Flanked by security guards, Missouri Gov. Eric Greitens, center, arrives at court for jury selection in his felony invasion of privacy trial, Thursday, May 10, 2018, in St. Louis.

(David Carson/St. Louis Post-Dispatch via AP)

Jury Selection Begins in Trial of Gov. Greitens

Attorneys are sorting through as many as 160 potential jurors during their multiday selection process.

May 10, 2018 - 3:03 pm
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By JIM SALTER, Associated Press

ST. LOUIS (AP) — Missouri Gov. Eric Greitens appeared in court Thursday as jury selection got underway in a criminal trial accusing him of taking a compromising photo of a woman with whom he has acknowledged having an affair.

The Republican governor faces the potential of prison time if convicted of the felony invasion-of-privacy charge but has consistently denied any criminal wrongdoing.

His trial proceedings began with St. Louis Circuit Judge Rex Burlison reviewing hardships that could keep prospective jurors from serving through the entire trial, which is expected to last through next week.

Six of the first 40 potential jurors were released because of hardships. Of those who remained, five additional people had been dismissed by midday at the request of Greitens' defense attorneys after expressing negative opinions about the governor.

One questioned Greitens' truthfulness and another was aware of legislative discussions about his impeachment. One dismissed woman had described an unspecified Greitens campaign ad as "kind of a jerky thing to do" but had said she could be impartial during his trial.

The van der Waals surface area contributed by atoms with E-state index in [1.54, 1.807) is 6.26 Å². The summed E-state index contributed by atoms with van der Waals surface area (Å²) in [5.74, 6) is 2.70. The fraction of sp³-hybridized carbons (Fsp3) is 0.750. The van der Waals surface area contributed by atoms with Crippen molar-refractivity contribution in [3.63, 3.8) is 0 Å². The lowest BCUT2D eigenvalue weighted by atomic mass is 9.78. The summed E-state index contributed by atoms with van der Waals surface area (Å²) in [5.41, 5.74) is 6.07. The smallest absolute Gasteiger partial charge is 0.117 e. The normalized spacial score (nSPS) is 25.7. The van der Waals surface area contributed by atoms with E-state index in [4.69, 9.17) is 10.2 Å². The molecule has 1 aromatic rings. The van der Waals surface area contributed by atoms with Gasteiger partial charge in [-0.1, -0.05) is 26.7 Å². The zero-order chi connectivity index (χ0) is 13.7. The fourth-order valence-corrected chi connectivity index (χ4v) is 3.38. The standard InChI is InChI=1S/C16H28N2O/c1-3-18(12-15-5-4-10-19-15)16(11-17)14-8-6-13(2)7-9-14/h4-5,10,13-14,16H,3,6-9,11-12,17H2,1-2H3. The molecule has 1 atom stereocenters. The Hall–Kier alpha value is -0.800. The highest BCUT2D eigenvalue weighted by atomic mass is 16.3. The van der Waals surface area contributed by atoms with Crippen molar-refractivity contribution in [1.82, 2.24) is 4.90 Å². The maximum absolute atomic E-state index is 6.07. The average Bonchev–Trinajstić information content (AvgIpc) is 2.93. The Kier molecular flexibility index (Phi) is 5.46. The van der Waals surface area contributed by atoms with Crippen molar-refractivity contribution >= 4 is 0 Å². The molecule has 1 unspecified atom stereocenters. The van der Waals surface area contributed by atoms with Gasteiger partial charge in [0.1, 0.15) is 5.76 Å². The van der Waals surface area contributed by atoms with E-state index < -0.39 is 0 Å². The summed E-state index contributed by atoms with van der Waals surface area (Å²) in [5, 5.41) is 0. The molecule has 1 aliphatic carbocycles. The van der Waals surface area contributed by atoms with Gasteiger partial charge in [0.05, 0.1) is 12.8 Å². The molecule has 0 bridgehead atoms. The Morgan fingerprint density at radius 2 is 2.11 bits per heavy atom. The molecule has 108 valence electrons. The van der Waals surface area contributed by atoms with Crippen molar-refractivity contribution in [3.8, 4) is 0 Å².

Greitens, 44, listened attentively to the questioning of potential jurors, occasionally taking notes. Attorneys are sorting through as many as 160 potential jurors during their multiday selection process.

Greitens arrived at the courthouse through a back entry and was greeted with a handshake and hug by a local law officer who was waiting there for him. The governor, who often wears blue jeans at the Capitol, was wearing a suit and tie for his trial.

He is accused of taking and transmitting an unauthorized photograph of a blindfolded and partially naked woman while she was bound to exercise rings in the basement of his St. Louis home in 2015, before he was elected. The woman, a hairdresser with whom Greitens has admitted having an affair, told investigators she saw a flash through the blindfold and heard what sounded like a photo being taken.

Greitens allegedly told her, "You're never going to mention my name, otherwise there will be pictures of (you) everywhere."

The woman, whose name has not been released by authorities, said that she became upset and that Greitens later told her he deleted the picture. Prosecutors acknowledged in court earlier this week that they have not found such a photo. Greitens has repeatedly declined to say if he took a picture and has referred to the affair as an "entirely consensual relationship."

The penalty for first-degree invasion of privacy in Missouri is up to four years in prison.

In addition to the invasion-of-privacy case, Greitens faces a separate criminal charge in St. Louis of tampering with computer data for allegedly disclosing the donor list of The Mission Continues to his political fundraiser in 2015 without the permission of the St. Louis-based veterans' charity he founded. No trial date has been set yet for that case.

The Legislature also is to convene in special session May 18 to consider whether to try to impeach Greitens. That session could last up to 30 days. If Greitens were impeached, the Senate then would appoint a panel of judges to preside over a trial on whether to remove him from office.

Greitens' administration has said state government continues to function as usual, even as the governor has pared back his public interactions with the media.

As Greitens was in court Thursday, his administration pumped out news releases displaying continued government action. One touted a proclamation Greitens had signed Wednesday declaring Friday as "Public Service Recognition Day."

Greitens' Department of Revenue also released an update on how quickly it is processing income tax refunds. The agency said it's been completing the task in an average of just under 10 days, compared with nearly 19 days at the same point in time last year.

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Associated Press reporter David A. Lieb contributed from Jefferson City.